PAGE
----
• Jonathan May says:

      And what’s an at will employee? In my experience usually after a certain probationary period, there has to be a good reason to be fired or it’s unlawful termination.

      • Thaumaturgical_Support says:

        No worries, it’s great that you care about the characters and feel the firing was unfair; that’s what I was going for! It *is* unfair. It’s just not good to be a main character in a story; bad things happen to you. Better to be the innkeeper in chapter 2. 😉

        This is at will employment: http://www.nolo.com/legal-encyclopedia/employment-at-will-definition-30022.html . The concept of at will employment isn’t really as bad as it sounds. First, it was originally developed to protect the *employee* you can also quit your job at any time for any reason. That wasn’t the case in the bad old days. Second, the law is mostly an acknowledgement of the fact that a judge doesn’t understand all industries and doesn’t know a good reason for firing a pipe fitter from a bad reason. And finally, it’s still terrible management to fire people for no reason, so it seldom happens.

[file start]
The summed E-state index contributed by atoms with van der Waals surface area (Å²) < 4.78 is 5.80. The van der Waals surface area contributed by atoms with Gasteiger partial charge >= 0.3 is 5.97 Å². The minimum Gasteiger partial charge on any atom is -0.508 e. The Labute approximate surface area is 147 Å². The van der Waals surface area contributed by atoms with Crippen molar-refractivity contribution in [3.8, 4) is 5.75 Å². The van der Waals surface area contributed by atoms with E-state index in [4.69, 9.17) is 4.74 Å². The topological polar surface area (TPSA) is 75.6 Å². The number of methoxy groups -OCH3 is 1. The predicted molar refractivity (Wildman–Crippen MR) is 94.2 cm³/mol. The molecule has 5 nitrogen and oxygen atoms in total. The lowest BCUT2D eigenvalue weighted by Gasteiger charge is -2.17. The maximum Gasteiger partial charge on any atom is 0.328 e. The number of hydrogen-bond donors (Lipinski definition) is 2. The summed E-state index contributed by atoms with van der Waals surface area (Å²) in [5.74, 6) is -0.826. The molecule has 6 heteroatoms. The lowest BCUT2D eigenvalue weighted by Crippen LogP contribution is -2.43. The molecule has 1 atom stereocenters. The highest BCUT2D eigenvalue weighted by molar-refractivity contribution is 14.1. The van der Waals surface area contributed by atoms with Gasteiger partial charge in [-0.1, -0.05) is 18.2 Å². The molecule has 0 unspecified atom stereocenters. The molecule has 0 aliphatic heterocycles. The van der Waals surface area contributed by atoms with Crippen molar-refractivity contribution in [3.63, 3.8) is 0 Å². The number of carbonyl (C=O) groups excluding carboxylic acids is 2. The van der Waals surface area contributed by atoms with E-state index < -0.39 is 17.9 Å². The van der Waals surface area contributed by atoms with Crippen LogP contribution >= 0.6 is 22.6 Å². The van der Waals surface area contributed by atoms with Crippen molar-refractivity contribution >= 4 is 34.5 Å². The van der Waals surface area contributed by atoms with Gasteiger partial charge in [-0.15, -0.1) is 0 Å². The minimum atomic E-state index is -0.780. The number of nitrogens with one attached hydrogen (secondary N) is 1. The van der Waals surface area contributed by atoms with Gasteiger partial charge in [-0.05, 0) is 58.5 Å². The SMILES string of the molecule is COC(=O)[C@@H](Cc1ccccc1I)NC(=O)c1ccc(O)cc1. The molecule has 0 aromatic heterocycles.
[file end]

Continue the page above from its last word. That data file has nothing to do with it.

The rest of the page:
Jessie’s debts need to be worse because of the portion of the story I’m writing now. It will go live in about 2 months. I had originally conceived this story to be something like Ben Bova’s “Cyberbooks”: https://www.goodreads.com/book/show/908230.Cyberbooks . A new invention comes along and shakes of a stagnate industry but most of the results are fairly “real world”. As it turns out, I’m not that good. 🙂 When I wrote *that* draft of the novel it was painfully dull.